Before I get into that though, let me frame my experiences. On the whole, I fully expect Wildstar to be a great themepark MMO. The art style is bold and gamey, but also fun in a well-made way. Wildstar sort of doubled-down on the whole “floor AoE effects,” but it works on an intuitive level pretty quickly. Games like The Secret World and Guild Wars 2 had the same floor effects thing, but the relative rarity meant it always felt gimmicky rather than integrated. When you’re applying Expose Weakness from Stealth to every enemy in a long column and your other three attacks all have cone targeting however, you get into the positional mindset pretty quickly.
Speaking of stealth, I picked the Stalker, aka Rogue, as my first class because stealth mechanics are one of those things that can inadvertently break games or otherwise indicate how serious the designers take mechanics. I can’t say much about long-term viability since I never got past level 10, but I can tell you that Stealth lasts indefinitely and has no cooldown outside of combat. Compare that to the Thief in GW2 and draw your own conclusions.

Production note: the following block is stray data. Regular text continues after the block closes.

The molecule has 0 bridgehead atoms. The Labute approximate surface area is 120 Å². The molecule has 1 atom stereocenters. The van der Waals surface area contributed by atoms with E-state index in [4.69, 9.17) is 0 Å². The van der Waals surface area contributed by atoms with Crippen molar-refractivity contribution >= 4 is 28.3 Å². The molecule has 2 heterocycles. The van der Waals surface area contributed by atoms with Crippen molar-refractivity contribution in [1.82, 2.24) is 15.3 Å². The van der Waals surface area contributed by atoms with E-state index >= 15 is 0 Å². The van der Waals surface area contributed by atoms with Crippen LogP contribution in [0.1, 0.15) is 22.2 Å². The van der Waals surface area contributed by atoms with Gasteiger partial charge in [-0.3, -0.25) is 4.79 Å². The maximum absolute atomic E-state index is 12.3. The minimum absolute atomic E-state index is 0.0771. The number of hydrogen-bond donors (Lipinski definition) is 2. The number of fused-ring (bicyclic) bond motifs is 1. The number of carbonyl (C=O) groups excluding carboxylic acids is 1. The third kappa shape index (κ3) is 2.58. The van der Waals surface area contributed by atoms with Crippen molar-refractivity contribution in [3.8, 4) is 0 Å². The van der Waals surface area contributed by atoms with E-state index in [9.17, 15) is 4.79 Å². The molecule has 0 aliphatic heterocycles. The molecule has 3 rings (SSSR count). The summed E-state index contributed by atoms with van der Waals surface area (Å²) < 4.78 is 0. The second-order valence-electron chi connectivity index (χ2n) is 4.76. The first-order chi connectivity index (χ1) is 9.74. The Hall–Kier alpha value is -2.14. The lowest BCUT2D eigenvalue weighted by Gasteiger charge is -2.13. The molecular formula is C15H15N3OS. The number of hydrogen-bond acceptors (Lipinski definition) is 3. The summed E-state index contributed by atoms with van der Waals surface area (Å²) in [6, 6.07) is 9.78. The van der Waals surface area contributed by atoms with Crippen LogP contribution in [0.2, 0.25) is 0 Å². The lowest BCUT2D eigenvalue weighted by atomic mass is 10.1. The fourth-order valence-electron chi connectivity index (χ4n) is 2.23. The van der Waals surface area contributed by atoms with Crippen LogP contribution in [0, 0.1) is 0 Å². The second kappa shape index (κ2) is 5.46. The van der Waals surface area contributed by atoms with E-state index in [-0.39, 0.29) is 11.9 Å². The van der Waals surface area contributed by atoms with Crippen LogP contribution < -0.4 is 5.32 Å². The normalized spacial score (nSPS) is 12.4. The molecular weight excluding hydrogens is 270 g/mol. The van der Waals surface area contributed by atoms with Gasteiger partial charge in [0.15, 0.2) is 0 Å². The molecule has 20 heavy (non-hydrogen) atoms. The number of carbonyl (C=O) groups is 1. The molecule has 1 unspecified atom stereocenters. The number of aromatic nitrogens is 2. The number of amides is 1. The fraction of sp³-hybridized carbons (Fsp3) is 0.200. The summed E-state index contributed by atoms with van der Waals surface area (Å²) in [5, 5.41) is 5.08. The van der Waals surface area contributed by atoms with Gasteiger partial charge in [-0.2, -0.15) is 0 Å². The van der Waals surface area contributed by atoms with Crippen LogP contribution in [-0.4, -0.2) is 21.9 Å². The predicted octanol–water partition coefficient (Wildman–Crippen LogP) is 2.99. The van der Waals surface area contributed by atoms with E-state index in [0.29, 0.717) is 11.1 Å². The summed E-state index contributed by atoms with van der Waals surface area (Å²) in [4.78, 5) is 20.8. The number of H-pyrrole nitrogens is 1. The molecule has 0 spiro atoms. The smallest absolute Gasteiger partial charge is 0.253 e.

Overall, combat is fun and visceral in that ineffable WoW-like way. Attacks have punch. The world is pretty populated with things to click on and interact with. I chose the Scientist “path,” which means I need to have a camera bot go scan stuff in the environment occasionally. Worlds look like worlds, with hills, mountains, and secret paths. The general game attitude is WoW meets Borderlands, especially when it comes to the Level Up prompt. You can double-jump. And so on.
It’s the little things though, you know? It’s one thing to have a Twitter-length quest text, but it’s another to have that and make it hard to read the dialog boxes. Who the shit thought it’d be a good idea to put most of them at the top of the screen? Then, you’ll get ambushed with Challenges out questing, which have universally been “kill X mobs in Y amount of time.” Every time it has happened, I stopped looking around at anything else and tunneled my way to the finish line, only to forget what I was doing afterwards. Which isn’t a big loss given the lack of quest text, I suppose, but I sorta felt like the content was on a conveyer belt and I had to act on consuming it immediately. The fact that you can click on your quest list and get a directional arrow plus rangefinder means you don’t really need to even understand where you are or what you’re doing anyway.